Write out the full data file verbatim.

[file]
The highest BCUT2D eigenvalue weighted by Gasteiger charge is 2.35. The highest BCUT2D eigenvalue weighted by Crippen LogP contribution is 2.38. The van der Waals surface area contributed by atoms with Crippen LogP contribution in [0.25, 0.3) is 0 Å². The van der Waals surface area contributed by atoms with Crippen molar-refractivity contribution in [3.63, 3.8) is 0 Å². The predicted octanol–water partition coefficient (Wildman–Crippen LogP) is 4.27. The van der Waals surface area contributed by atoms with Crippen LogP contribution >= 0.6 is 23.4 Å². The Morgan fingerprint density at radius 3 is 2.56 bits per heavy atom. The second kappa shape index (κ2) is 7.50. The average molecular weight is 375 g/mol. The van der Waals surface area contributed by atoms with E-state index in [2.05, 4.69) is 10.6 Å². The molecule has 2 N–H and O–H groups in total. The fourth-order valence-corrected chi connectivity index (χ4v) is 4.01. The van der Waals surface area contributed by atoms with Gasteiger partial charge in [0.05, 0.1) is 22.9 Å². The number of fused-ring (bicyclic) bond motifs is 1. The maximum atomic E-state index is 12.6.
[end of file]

The highest BCUT2D eigenvalue weighted by Gasteiger charge is 2.35. The highest BCUT2D eigenvalue weighted by Crippen LogP contribution is 2.38. The van der Waals surface area contributed by atoms with Crippen LogP contribution in [0.25, 0.3) is 0 Å². The van der Waals surface area contributed by atoms with Crippen molar-refractivity contribution in [3.63, 3.8) is 0 Å². The predicted octanol–water partition coefficient (Wildman–Crippen LogP) is 4.27. The van der Waals surface area contributed by atoms with Crippen LogP contribution >= 0.6 is 23.4 Å². The Morgan fingerprint density at radius 3 is 2.56 bits per heavy atom. The second kappa shape index (κ2) is 7.50. The average molecular weight is 375 g/mol. The van der Waals surface area contributed by atoms with E-state index in [2.05, 4.69) is 10.6 Å². The molecule has 2 N–H and O–H groups in total. The fourth-order valence-corrected chi connectivity index (χ4v) is 4.01. The van der Waals surface area contributed by atoms with Gasteiger partial charge in [0.05, 0.1) is 22.9 Å². The number of fused-ring (bicyclic) bond motifs is 1. The maximum atomic E-state index is 12.6.